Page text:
I shop, therefore I am
This photographic project is an essay on which I started to work a year ago. It shows the consumer society in a post-industrial era and how our shopping experience influences our identity. For this photo series I have asked strangers and my friends to wear a shopping bag on their heads from a favourite brand or a store, or to lend me their favourite clothing items for a photoshooting, to show how affected we have become by the culture of consumerism.
We don‘t only buy products, but lifestyles. As a result, consumption becomes a vehicle for the exhibition of our identity construct. Whether we are aware of that or not, the products and brands we choose to buy make a statement, act as signals of identity and express the construct and information about our self-image to ourselves and to others. When we engage in the pursuit of pleasure we are often no longer able to stop that habit, and we miss the true sense of our live.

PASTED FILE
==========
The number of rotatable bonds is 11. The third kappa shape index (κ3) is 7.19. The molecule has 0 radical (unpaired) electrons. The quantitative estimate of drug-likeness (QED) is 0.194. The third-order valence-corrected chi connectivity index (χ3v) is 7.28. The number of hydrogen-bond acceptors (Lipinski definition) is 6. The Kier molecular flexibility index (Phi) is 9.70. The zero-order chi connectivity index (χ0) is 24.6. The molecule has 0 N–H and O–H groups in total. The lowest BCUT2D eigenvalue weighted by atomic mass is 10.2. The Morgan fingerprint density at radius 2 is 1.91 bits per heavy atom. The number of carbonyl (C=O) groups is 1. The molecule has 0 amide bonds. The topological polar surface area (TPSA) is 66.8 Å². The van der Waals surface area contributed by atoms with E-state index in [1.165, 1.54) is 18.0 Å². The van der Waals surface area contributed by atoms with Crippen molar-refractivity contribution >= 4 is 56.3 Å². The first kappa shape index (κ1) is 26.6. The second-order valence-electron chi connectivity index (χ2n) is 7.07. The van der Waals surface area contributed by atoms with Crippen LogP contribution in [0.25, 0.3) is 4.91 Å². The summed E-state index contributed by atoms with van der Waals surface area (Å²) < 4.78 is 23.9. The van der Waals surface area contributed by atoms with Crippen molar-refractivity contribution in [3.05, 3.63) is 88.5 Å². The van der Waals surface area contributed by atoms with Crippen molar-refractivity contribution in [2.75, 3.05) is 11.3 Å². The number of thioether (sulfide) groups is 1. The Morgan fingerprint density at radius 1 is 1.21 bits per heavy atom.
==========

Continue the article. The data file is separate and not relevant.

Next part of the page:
Change begins as a changed pattern of expectations, perceptions and world connections. Sometimes we need a break from the routine to change our habits. The coronavirus is not only changing our lives drastically but it also gives us the opportunity to reflect on our lives. We may ask ourselves, how our life will look like when the coronavirus is over? Will everything be the same as before? Will the wine or the coffee taste the same as before? What will make us wonder while looking back?
Maybe we will be surprised that the social sacrifices that we had to make didn’t lead us to isolation but to a happier and stronger inner self with more self-awareness, a good sense of own values and a new clarity in life. Paradoxically, the physical distance, to that the virus is forcing us, can also create a new closeness and a new culture of communication. It is on us whether we will see it as a change or a void; if we will be able to change our view and stop our obsessions in the throw-away society and overconsumption